A New Snapshot of America’s 44 Million Family Caregivers: Who They Are and What They Do

A landmark new study paints a dramatic picture of family caregivers: Nearly 44 million adults in the US are providing personal assistance for family members with disabilities or other care needs. That’s more than one out of every six adults. More than 34 million care for frail elders and nearly 4 million help children with disabilities. About 6.5 million care for both.

The typical family caregiver is a 49-year-old woman who is assisting a parent or in-law and working at a paid job. She reports spending an average of about 24 hours-a-week providing personal assistance such as bathing or dressing or helping with activities such as shopping or rides. Almost six in 10 say they perform nursing or other complex care tasks, such as giving oral medicines or injections, wound care, or operating medical equipment.

The typical caregiver has been helping a parent or spouse for four years.

Most work full-time but six in 10 say caregiving has affected their ability to do their jobs. About half say they’ve had to take occasional time off, 15 percent have taken leaves of absences, and 14 percent have had to reduce work hours or change jobs as a result of their caregiving.

The study, Caregiving in the U.S., was done jointly by the National Alliance for Caregiving and the AARP Public Policy Institute. The researchers did extensive interviews with more than 1,200 family caregivers in late 2014. The survey follows similar studies done in 1997, 2004, and 2007.

About half of all those caring for adults say they get help from other relatives or friends. But only about one-third say their loved ones have aides, housekeepers, or other paid assistance (some report both paid and unpaid help). A third of family caregivers say they do it alone—they get no help from anyone.

The typical care recipient is a 69-year-old woman, though nearly half of caregivers say they are aiding a loved one who is 75 or older. Half live in their own home and a third live in their caregiver’s homes.  Only 5 percent lived in nursing homes and 3 percent in assisted living.

About 60 percent have some long-term physical condition, one-third have a short-term acute illness or injury, and almost one-quarter have memory problems. About half were hospitalized in the past year.

While it is useful to keep in mind that 49-year-old daughter who is the typical family caregiver, the study found important differences among those supporting their relatives.

For instance, while 60 percent were women, 40 percent were men. And while caregivers spend an average of about 24 hours-a-week helping relatives or friends, there is a lot of variation. Nearly one-quarter say they provide more than 40 hours-a-week of care.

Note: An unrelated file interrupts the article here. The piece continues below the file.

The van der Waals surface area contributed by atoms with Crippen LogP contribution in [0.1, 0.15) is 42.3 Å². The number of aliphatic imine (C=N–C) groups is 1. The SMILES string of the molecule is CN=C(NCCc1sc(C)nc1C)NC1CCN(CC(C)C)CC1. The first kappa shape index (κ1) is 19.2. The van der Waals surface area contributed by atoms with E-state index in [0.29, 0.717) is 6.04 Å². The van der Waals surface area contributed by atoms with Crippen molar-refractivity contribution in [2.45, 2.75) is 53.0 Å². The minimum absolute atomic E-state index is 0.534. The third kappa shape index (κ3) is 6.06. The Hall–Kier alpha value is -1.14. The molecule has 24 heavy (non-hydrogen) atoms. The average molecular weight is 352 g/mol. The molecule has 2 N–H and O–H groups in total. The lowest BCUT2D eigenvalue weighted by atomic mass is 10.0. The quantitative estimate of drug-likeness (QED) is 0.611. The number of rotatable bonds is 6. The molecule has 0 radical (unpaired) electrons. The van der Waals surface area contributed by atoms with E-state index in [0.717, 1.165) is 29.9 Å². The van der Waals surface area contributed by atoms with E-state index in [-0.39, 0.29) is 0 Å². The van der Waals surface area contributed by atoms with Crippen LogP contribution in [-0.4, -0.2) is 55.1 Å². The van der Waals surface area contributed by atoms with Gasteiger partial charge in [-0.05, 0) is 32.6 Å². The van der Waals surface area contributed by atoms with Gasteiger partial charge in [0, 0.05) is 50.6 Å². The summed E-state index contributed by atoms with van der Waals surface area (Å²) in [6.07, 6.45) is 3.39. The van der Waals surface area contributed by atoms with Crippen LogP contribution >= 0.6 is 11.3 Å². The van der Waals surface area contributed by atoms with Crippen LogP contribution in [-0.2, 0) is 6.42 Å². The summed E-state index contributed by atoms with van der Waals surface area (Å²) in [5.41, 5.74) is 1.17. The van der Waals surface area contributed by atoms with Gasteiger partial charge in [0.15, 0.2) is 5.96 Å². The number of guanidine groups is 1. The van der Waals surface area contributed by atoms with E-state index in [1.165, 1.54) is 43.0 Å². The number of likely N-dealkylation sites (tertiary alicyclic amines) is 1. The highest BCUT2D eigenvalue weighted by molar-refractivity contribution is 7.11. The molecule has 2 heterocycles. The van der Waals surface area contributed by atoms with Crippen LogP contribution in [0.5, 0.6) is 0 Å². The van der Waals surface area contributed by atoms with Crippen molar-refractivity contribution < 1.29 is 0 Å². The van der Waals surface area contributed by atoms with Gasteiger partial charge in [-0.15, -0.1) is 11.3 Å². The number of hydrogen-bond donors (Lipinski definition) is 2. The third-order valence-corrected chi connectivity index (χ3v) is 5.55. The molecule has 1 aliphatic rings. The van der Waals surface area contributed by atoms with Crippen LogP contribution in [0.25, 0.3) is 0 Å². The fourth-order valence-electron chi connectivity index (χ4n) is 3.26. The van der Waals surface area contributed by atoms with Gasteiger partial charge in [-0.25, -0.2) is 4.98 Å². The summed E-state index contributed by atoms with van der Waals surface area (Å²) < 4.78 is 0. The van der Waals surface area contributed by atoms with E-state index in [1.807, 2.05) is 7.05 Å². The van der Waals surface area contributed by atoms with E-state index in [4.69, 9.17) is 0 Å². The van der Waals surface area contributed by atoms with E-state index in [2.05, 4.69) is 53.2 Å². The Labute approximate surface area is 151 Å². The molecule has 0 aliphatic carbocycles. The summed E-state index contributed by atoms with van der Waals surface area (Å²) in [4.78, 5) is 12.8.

And while the average duration of caregiving was four years, about one-third had been providing care for less than 6 months while about one-quarter has been at it for five years or more.

The report divided caregivers into those providing 20 hours or less and those who help for more than 20 hours, who it calls higher-hour caregivers. Not surprisingly, those doing the most reported higher levels of financial, physical, and emotional stress, and were more likely to cut back on their own paid work.

The biggest gap was between adult children helping parents and older adults caring for spouses or partners, who faced the biggest caregiving burden by far. For instance, they provided an average of nearly 45 hours-a-week of care, nearly twice the average. Caregivers who are themselves 75 or older are less likely to have paid help, more likely to act as medical advocates, and more likely to be managing their family finances than younger caregivers.

Two important caveats: The study reports answers to a survey. Caregivers were not asked to keep diaries or otherwise monitor their actual hours so their estimates of the time they give may not be perfectly accurate. Also, AARP and NAC warn that, because the methodology changed, it is not possible to compare the new results with the older surveys.

Still, this report is very valuable. In the national debates over long-term care, policymakers often forget that the vast majority of people with functional limitations live at home, and nearly all of them rely on family members and friends for support.

Caregiving in the U.S. is an important snapshot of those family members who are the bedrock of the nation’s long-term care system. It would crumble without them, and it is extremely helpful to know who they are and what they do.

By | 2015-06-04T07:39:10+00:00 June 4th, 2015|family caregivers|1 Comment

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  1. […] AARP updated its snapshot of caregivers, called Valuing the Invaluable. It builds in part on a study released in June called Caregiving in the U.S. that was done jointly by the National Alliance for Caregiving and […]

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